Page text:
More focus on energy and indoor climate

Among the homeowners who had bought their house within the last couple of years (2011–2012), there is a tendency that energy consumption and indoor climate have become more important than earlier, Figure 1. What was most important for the homeowners, when they chose the house they own today, was location, price and interior layout. Energy consumption and energy label used to be of little importance as only 4–9% refers to it. It should be noted, however, that the energy label was not introduced until 1979 and was not really known among house buyers until the mid 1980s. Moreover, only 7% found the indoor climate important. Considering only the relatively few homeowners (29), who bought their house in 2011 or 2012, there is a development that the energy consumption/energy label and indoor climate of the house is becoming more important (48/41% and 28%).

Figure 1. When you bought your house, what was most important for your choice?


Homeowners unsure of what is the best solution

Energy upgrading is complicated and this is also how it is perceived by many homeowners, Figure 2. When it comes to barriers to energy upgrading, one third of the homeowners state that they are unsure of what is the right solution. As regards economy, one fifth doubt that they can get financing and another fifth do not believe that energy upgrading is profitable in the long run.

Consequently, there is a need to assist homeowners by showing the potential of their houses, the relevant solutions and clarification of how renovation is financially viable. The better the economy of an energy ugrading, the faster the homeowner will reach the decision to go ahead.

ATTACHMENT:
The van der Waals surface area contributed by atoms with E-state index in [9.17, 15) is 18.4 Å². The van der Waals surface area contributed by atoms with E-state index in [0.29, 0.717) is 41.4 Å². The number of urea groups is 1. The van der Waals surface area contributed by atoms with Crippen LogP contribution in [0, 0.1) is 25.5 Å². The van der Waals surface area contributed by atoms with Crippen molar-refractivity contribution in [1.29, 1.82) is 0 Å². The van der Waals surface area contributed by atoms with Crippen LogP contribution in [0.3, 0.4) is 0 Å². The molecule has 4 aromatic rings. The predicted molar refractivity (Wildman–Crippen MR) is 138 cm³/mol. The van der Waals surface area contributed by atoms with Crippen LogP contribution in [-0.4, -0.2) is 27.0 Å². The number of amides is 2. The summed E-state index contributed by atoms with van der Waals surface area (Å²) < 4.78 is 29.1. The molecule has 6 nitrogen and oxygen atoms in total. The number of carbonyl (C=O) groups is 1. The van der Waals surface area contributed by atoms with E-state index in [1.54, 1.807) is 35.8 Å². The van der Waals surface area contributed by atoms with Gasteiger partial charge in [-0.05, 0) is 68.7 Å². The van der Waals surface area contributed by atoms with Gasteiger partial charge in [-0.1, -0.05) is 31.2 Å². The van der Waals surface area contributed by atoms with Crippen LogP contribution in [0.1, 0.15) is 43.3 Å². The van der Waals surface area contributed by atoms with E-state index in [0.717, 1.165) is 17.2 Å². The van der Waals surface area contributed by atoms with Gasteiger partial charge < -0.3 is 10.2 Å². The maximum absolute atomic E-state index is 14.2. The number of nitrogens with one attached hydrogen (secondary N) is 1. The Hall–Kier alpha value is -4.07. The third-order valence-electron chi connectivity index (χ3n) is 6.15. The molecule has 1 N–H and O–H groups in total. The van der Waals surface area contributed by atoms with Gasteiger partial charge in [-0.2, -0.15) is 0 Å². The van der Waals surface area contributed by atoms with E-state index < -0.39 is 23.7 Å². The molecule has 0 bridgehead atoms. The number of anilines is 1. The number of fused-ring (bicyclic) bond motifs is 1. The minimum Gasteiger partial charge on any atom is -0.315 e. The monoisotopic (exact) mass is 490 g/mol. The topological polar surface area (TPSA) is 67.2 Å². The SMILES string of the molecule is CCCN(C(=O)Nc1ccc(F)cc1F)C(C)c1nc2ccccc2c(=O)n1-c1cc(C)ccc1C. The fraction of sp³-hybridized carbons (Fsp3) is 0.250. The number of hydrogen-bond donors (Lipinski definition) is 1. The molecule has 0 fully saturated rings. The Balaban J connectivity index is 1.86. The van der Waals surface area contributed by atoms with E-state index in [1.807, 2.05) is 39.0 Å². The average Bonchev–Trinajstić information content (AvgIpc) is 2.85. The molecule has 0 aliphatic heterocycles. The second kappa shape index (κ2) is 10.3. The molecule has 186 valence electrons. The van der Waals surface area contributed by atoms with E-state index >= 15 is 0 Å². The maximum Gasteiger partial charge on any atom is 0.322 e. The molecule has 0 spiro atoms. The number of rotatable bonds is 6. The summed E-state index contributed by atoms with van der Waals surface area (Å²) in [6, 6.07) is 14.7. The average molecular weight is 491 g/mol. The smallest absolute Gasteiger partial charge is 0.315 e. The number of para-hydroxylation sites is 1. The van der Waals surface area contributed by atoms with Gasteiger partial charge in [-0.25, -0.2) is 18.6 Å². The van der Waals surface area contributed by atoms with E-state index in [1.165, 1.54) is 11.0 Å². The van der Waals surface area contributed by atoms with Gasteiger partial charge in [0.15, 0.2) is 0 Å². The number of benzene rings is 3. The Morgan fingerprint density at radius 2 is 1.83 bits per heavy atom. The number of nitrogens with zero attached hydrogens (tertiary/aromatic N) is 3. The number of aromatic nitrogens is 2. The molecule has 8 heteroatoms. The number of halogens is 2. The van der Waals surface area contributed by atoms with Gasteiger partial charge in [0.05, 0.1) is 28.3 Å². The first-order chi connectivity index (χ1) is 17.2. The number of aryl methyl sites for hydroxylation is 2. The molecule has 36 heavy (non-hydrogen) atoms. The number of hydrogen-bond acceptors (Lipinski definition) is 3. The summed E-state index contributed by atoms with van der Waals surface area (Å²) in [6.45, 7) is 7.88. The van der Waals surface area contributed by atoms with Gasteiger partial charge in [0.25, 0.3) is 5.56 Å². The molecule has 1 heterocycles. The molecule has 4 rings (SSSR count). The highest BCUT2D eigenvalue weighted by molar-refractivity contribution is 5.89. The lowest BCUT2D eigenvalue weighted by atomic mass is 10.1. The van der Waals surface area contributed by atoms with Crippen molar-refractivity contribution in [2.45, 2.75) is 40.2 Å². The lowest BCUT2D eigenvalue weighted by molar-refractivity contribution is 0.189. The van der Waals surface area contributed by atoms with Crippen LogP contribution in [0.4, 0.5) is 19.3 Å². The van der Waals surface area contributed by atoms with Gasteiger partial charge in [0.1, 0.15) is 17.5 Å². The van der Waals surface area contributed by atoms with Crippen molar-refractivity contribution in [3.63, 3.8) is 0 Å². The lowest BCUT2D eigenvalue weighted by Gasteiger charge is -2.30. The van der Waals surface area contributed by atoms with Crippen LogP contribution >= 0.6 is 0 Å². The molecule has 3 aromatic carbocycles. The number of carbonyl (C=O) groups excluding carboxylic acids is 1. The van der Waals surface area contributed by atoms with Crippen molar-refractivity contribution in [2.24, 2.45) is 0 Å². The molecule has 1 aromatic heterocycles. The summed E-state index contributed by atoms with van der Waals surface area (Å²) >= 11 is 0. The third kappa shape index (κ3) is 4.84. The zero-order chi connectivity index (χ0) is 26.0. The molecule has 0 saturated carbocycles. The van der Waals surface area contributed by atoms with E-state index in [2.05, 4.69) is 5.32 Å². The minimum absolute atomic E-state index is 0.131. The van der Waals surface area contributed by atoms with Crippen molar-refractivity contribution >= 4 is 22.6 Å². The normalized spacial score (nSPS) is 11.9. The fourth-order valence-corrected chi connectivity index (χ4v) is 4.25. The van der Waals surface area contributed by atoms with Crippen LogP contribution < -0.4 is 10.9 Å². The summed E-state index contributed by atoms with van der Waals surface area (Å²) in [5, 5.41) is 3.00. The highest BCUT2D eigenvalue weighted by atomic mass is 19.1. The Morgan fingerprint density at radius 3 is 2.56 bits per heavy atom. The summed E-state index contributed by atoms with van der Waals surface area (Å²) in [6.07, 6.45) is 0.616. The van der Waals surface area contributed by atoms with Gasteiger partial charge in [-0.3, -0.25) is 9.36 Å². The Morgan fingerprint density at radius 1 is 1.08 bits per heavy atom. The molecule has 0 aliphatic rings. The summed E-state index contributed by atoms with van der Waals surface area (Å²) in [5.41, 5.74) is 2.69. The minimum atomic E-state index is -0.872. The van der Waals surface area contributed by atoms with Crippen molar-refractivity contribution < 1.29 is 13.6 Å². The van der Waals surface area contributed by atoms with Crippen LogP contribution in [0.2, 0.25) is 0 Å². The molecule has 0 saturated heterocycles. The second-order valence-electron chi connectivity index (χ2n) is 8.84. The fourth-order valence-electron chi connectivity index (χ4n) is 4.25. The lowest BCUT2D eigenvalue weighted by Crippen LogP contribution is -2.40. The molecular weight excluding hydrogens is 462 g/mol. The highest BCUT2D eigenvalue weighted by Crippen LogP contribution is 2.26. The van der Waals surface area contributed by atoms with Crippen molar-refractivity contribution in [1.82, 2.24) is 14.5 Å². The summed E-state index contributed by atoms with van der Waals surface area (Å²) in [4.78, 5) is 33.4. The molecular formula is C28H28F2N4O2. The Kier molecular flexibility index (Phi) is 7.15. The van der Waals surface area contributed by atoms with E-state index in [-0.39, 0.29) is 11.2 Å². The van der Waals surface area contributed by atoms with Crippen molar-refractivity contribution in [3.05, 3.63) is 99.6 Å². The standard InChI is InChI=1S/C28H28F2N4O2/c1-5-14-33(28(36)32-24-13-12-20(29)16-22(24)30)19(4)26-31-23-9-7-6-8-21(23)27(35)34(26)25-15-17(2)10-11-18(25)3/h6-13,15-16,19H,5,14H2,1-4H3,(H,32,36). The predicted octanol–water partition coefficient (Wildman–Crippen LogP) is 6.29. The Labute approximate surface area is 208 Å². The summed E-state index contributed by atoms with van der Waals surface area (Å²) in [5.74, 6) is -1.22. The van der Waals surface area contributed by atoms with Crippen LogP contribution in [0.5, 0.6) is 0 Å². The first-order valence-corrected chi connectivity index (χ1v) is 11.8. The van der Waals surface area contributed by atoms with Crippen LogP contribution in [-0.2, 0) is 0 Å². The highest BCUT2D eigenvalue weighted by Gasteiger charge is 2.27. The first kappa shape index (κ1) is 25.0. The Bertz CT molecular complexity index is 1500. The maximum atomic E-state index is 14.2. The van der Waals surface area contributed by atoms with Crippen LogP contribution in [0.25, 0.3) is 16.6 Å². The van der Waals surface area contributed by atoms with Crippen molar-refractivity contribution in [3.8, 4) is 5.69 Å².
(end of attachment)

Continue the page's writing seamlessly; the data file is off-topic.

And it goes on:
Figure 2. From your knowledge of energy upgrading, what do you consider the largest barriers for you?


Economy is the most important factor, next comes the indoor climate

Significant savings on the energy bill is the greatest motivation for homeowners to start energy upgrading of their house, Figure 3. Next follows a wish for better temperature conditions, better indoor climate in general and less draught. Only then follows increased market value of the house and the wish to reduce global warming. The availability of investment grants, tax deduction and a reasonable payback time can help motivate homeowners.

Figure 3. What motivated you to energy upgrade your home?

Homeowners pleased with the energy upgrading